20 March 2019
The Morrison Government has taken a key step towards halving food waste by 2030, with new research showing Australians created 7.3 million tonnes of food waste across the food supply and consumption chain in 2016-17, the equivalent of 298 kilograms per person.
The figure is among the headline findings of a world leading National Food Waste Baseline report that has researched the amount of food Australia sent to waste each year.
While we recycled 1.2 million tonnes of total food waste in 2016-17 and recovered 2.9 million tonnes through alternative uses, Australians disposed 3.2 million tonnes of food waste.
The research is part of the Coalition's $50 million commitment to reducing food waste which included $1.37 million towards a National Food Waste Strategy.
Consulting with industry organisations, the report authors found that 65 per cent of our food waste came from either household food scraps going to landfill or agricultural harvest-ready produce that was either not picked or ploughed in.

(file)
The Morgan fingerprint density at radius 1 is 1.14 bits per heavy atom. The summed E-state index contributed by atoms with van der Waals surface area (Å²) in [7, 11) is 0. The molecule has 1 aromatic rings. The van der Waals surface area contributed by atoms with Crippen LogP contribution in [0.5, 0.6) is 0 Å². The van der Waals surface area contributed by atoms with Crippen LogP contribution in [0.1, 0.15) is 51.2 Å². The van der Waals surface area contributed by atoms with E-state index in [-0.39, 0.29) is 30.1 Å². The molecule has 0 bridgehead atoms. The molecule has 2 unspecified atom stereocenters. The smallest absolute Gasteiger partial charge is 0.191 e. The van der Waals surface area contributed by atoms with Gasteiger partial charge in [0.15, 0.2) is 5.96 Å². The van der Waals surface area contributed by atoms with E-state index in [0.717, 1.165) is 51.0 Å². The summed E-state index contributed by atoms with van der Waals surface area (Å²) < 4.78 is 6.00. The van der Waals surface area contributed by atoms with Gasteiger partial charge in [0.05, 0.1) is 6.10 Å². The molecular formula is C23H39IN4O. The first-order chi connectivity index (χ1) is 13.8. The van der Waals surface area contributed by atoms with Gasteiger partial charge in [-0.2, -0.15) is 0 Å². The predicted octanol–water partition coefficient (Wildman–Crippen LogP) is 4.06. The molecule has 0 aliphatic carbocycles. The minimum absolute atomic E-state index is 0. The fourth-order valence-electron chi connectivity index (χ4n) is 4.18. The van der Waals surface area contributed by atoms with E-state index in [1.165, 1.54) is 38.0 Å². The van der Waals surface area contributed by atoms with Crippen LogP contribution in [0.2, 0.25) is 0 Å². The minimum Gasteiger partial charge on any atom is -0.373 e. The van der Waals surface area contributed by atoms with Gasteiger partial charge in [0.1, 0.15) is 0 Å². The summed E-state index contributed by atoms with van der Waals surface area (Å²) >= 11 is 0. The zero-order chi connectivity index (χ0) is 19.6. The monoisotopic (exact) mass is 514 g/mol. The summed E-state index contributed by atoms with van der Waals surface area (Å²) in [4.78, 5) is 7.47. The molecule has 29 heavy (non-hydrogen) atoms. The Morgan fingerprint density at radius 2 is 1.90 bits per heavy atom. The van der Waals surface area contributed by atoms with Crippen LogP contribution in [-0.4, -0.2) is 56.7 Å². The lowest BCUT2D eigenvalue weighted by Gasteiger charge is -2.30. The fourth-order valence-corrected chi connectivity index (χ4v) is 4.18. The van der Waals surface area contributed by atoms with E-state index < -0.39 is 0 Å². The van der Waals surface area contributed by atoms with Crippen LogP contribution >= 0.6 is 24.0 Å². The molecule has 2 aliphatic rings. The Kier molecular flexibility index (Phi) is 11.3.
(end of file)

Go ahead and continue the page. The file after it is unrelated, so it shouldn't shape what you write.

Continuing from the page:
2.5 million tonnes (34 per cent) of food waste was generated by households; primary production and agricultural pursuits created 2.3 million tonnes (31 per cent); and 1.8 million tonnes (25 per cent) was created by the manufacturing sector.
The headline findings of the National Food Waste Baseline Report were released during my visit to the Fight Food Waste Cooperative Research Centre (CRC) in Adelaide.
The CRC has been set up to improve the competitiveness, productivity and sustainability of Australian industries and received $30 million funding by the Department of Industry, Innovation and Science.
Over time, targeted research and industry engagement through the CRC's work, and the implementation of the National Food Waste Strategy by Food Innovation Australia Limited (FIAL), will strengthen the rigour of our food waste datasets and our capacity to further reduce food waste.
The findings will allow the Australian Government to create measurable baselines and develop targeted strategies to halve food waste by 2030.
The report's headline findings are available at http://www.environment.gov.au/protection/waste-resource-recovery/food-waste. The full report will be published in coming weeks.